Throughout its history, BBC has experienced its fair share of controversies. It frequently finds itself being the center of attention and criticism because of its huge audience base and impact. Some of the scandals have centered around things like editorial standards, objectivity, accusations of misbehavior, and monetary issues. On that note, here are five of the biggest controversies of BBC:

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Jimmy Savile Scandal (2012):
The Jimmy Savile scandal, which got out in 2012, damaged the BBC’s reputation with its shocking revelations. Famous BBC television personality Jimmy Savile was posthumously revealed to have committed numerous sex offenses. Savile is accused of sexual abuse and exploitation during his tenure at the BBC, and the scandal revealed these charges, raising questions about the corporation’s failure to handle the situation and safeguard those who were most vulnerable.

Mocking the Queen (2007):
The BBC came under fire for showing a comedy sketch on “The Russell Brand Show” in which actor Andrew Sachs was made fun of and insulting statements about the Queen were made. Numerous reports about the incident were received, and people were outraged.

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Gender Pay Gap Controversy (2017): 
After it was discovered that there were huge pay differences between male and female staff, notably among high-profile presenters, the BBC came under heavy fire and controversy. Of the 96 BBC staff who made more than £150,000 a year, 62 were males and 34 were women. The seven top earners were all men. The scandal led to a larger discussion on gender equality and workplace justice, and the BBC was accused of institutionalized prejudice.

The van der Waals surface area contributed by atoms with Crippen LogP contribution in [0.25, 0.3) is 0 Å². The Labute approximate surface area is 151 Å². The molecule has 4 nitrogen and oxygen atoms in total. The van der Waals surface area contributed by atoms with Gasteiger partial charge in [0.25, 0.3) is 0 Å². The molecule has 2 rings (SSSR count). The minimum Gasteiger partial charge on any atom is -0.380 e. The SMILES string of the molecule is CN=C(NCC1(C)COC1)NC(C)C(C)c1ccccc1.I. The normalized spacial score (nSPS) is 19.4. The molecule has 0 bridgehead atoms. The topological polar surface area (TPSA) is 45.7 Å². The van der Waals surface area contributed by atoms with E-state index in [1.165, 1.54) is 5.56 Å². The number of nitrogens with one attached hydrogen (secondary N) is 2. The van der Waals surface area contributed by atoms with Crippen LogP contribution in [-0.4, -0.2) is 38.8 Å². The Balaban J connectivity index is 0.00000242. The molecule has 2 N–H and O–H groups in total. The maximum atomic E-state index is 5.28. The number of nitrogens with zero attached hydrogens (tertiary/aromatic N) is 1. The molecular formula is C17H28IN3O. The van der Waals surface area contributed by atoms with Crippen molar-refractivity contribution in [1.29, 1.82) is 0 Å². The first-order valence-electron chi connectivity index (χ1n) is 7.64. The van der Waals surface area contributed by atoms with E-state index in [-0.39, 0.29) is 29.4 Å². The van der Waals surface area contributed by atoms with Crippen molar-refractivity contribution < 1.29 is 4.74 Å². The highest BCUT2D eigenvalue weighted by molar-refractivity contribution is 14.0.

False allegations of child sexual abuse (2012):

Newsnight, the investigative arm of the BBC, aired a piece accusing a former Conservative MP of abusing children. The charges, however, were later shown to be untrue, leading to a public apology and a decline in public confidence in the BBC’s editorial procedures.

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The Hutton Inquiry (2003):

The Hutton Inquiry was set up to look into the details surrounding the murder of British weapons specialist Dr. David Kelly. The BBC stated that the government had “sexed up” a dossier on Iraq’s weapons of mass destruction, prompting a public investigation and subsequent criticism of the BBC’s journalistic standards.